Surrey have had a disastrous opening to their 50-over Royal London One-Day Cup campaign.
Anything other than a victory against Essex at the Oval today will effectively end their chances in the competition that has seen the South Londoners reach three out of the last four finals.
Given the bloody nose they received at the hands of Gloucestershire at Bristol last Wednesday, when Surrey were skittled out for 88 – their lowest List A total for 14 years – the only surprise is that Kent and Glamorgan sit below them in the South Division table after two rounds of matches.
Surrey faired better with the bat against Sussex at Hove on Good Friday, posting 274-9 in their 50 overs.
But even with two of the seamers in England’s provisional squad for the World Cup, not to mention wily operators with the ball such as Morne Morkel, Rikki Clarke and Gareth Batty, Sussex could not be contained.
The Sharks snuck home with 11 deliveries to spare thanks to David Wiese’s unbeaten 92 off 81 balls. But for Tom Curran’s 3-37, the seasiders would have won at a canter.
While Curran senior now looks odds-on to feature in the World Cup – which gets underway in just over a month – team-mate Liam Plunkett is in danger of missing out.
The former Durham and Yorkshire speedster has only taken two wickets at an average of 104.50 for his new county, and at a cost of 6.74 runs per over.
After the two-wicket defeat at Hove, Surrey skipper Rory Burns praised Curran.
“Tom bowled really well,” said Burns. “At the end, there, I was basically telling him we need some wickets, so do whatever you can to try and find me something.
“With the bat we were probably slightly under par. With the ball, Sussex got off to a quick start, but we dragged it back by taking wickets at key times, so it was disappointing to lose in the end.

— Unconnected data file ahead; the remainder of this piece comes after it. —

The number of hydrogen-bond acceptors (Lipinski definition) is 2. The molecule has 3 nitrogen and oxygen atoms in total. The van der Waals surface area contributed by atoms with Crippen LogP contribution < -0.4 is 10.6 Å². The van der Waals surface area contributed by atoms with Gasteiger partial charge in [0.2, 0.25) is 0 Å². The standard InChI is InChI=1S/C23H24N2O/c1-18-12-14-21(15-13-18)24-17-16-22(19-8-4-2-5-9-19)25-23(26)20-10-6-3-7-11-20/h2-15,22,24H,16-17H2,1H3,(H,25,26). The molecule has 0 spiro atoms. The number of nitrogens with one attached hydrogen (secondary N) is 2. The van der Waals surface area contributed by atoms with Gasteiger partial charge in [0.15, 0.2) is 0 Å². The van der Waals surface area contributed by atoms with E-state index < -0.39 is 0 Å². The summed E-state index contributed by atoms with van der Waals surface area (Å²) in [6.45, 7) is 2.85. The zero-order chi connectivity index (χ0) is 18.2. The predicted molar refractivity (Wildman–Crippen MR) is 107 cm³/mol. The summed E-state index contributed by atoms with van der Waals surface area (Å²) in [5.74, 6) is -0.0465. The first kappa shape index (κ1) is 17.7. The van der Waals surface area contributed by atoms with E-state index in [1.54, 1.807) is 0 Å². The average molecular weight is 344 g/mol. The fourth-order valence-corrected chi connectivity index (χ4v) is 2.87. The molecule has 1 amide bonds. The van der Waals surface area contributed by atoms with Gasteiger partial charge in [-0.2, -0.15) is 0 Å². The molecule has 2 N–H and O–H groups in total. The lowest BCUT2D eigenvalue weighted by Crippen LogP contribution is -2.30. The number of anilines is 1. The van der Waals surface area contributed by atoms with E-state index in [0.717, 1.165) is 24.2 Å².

“I don’t think we’ve been a million miles away. Obviously Bristol was something to forget, but I think we played some decent cricket today [Friday].”
Reflecting on Surrey’s 147-run drubbing two days earlier, head coach Michael Di Venuto said it was a case of delivering out in the middle.
“It’s a matter now of dusting ourselves down,” said Di Venuto. “We’ve got some serious quality in that dressing room. On paper we’ve got a terrific team – but you don’t win games on paper.
“You have got to put all those names together, take it out on to the park and play as a team. Today [Friday], we didn’t do that.
“We didn’t have individuals stand up with the bat, we didn’t have any partnerships, we just didn’t play well.
“We had a poor day, and it’s pretty consistent – when we do have poor days we have really really poor days.”
The Tasmanian added: “That was really disappointing, particularly with the bat.
“It would have been really nice to start this competition with a win, but we haven’t done it for a few years and we continued that trend first up.
“We just didn’t adapt to the conditions that were in front of us. We also didn’t have much luck along the way with strangles down the leg-side and a hit wicket. Typically, when you’re chasing your tail like that, things go against you, which they did.
“Rikki Clarke and Tom Curran had a really good partnership up front with the ball.
“Both bowled really well and we fought back and squeezed Gloucestershire.
“At the halfway mark, needing 236 to win, although we knew it wasn’t going to be a simple chase, we thought their total was below par and we were certainly looking forward to our run chase.”